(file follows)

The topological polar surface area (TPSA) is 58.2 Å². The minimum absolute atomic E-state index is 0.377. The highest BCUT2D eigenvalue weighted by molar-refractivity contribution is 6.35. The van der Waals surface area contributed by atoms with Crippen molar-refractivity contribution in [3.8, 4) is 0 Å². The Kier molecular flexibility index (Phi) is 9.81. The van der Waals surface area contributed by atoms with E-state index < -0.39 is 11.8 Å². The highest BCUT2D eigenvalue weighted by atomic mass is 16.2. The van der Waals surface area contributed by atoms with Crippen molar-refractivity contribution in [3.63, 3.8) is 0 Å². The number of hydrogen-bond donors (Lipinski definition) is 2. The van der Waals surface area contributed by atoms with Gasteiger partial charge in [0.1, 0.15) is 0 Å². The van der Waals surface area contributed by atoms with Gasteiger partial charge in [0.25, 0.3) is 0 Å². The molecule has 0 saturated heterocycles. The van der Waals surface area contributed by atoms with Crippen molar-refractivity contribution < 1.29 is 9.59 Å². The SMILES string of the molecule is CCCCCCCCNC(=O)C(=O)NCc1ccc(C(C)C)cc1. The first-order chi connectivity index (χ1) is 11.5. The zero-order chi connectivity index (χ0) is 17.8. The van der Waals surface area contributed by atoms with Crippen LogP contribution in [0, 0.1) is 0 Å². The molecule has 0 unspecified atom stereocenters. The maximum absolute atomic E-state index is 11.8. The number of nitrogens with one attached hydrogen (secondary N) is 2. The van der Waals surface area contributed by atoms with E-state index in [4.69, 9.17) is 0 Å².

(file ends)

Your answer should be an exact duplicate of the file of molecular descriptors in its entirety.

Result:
The topological polar surface area (TPSA) is 58.2 Å². The minimum absolute atomic E-state index is 0.377. The highest BCUT2D eigenvalue weighted by molar-refractivity contribution is 6.35. The van der Waals surface area contributed by atoms with Crippen molar-refractivity contribution in [3.8, 4) is 0 Å². The Kier molecular flexibility index (Phi) is 9.81. The van der Waals surface area contributed by atoms with E-state index < -0.39 is 11.8 Å². The highest BCUT2D eigenvalue weighted by atomic mass is 16.2. The van der Waals surface area contributed by atoms with Crippen molar-refractivity contribution in [3.63, 3.8) is 0 Å². The number of hydrogen-bond donors (Lipinski definition) is 2. The van der Waals surface area contributed by atoms with Gasteiger partial charge in [0.1, 0.15) is 0 Å². The van der Waals surface area contributed by atoms with Gasteiger partial charge in [0.25, 0.3) is 0 Å². The molecule has 0 saturated heterocycles. The van der Waals surface area contributed by atoms with Crippen molar-refractivity contribution < 1.29 is 9.59 Å². The SMILES string of the molecule is CCCCCCCCNC(=O)C(=O)NCc1ccc(C(C)C)cc1. The first-order chi connectivity index (χ1) is 11.5. The zero-order chi connectivity index (χ0) is 17.8. The van der Waals surface area contributed by atoms with Crippen LogP contribution in [0, 0.1) is 0 Å². The molecule has 0 unspecified atom stereocenters. The maximum absolute atomic E-state index is 11.8. The number of nitrogens with one attached hydrogen (secondary N) is 2. The van der Waals surface area contributed by atoms with E-state index in [4.69, 9.17) is 0 Å².